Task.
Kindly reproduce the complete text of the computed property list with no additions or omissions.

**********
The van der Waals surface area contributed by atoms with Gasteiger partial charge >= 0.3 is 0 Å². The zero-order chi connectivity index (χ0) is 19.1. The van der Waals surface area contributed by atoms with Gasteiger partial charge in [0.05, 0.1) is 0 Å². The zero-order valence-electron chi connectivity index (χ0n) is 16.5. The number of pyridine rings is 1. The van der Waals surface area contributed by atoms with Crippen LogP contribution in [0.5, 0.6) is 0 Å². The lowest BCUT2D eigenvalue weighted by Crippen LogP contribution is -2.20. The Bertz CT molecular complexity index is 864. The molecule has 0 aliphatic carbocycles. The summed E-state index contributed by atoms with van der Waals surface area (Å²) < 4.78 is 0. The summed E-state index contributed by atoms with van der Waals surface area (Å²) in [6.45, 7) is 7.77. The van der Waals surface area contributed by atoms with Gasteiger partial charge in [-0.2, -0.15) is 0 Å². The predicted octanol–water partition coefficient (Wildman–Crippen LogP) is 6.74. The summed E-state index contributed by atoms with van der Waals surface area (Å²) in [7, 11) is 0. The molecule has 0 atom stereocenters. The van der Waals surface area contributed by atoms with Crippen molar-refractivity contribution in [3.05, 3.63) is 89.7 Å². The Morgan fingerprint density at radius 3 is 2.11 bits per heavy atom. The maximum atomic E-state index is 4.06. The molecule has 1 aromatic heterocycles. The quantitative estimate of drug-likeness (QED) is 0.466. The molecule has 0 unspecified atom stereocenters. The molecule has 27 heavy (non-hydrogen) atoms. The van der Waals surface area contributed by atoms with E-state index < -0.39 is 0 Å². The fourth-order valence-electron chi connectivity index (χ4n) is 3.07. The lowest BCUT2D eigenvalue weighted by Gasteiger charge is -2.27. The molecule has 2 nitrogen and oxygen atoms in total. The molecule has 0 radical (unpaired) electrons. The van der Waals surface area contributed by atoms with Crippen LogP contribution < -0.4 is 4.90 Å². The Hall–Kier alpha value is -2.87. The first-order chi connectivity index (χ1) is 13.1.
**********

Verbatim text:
The van der Waals surface area contributed by atoms with Gasteiger partial charge >= 0.3 is 0 Å². The zero-order chi connectivity index (χ0) is 19.1. The van der Waals surface area contributed by atoms with Gasteiger partial charge in [0.05, 0.1) is 0 Å². The zero-order valence-electron chi connectivity index (χ0n) is 16.5. The number of pyridine rings is 1. The van der Waals surface area contributed by atoms with Crippen LogP contribution in [0.5, 0.6) is 0 Å². The lowest BCUT2D eigenvalue weighted by Crippen LogP contribution is -2.20. The Bertz CT molecular complexity index is 864. The molecule has 0 aliphatic carbocycles. The summed E-state index contributed by atoms with van der Waals surface area (Å²) < 4.78 is 0. The summed E-state index contributed by atoms with van der Waals surface area (Å²) in [6.45, 7) is 7.77. The van der Waals surface area contributed by atoms with Gasteiger partial charge in [-0.2, -0.15) is 0 Å². The predicted octanol–water partition coefficient (Wildman–Crippen LogP) is 6.74. The summed E-state index contributed by atoms with van der Waals surface area (Å²) in [7, 11) is 0. The molecule has 0 atom stereocenters. The van der Waals surface area contributed by atoms with Crippen molar-refractivity contribution in [3.05, 3.63) is 89.7 Å². The Morgan fingerprint density at radius 3 is 2.11 bits per heavy atom. The maximum atomic E-state index is 4.06. The molecule has 1 aromatic heterocycles. The quantitative estimate of drug-likeness (QED) is 0.466. The molecule has 0 unspecified atom stereocenters. The molecule has 27 heavy (non-hydrogen) atoms. The van der Waals surface area contributed by atoms with E-state index < -0.39 is 0 Å². The fourth-order valence-electron chi connectivity index (χ4n) is 3.07. The lowest BCUT2D eigenvalue weighted by Gasteiger charge is -2.27. The molecule has 2 nitrogen and oxygen atoms in total. The molecule has 0 radical (unpaired) electrons. The van der Waals surface area contributed by atoms with Crippen LogP contribution < -0.4 is 4.90 Å². The Hall–Kier alpha value is -2.87. The first-order chi connectivity index (χ1) is 13.1.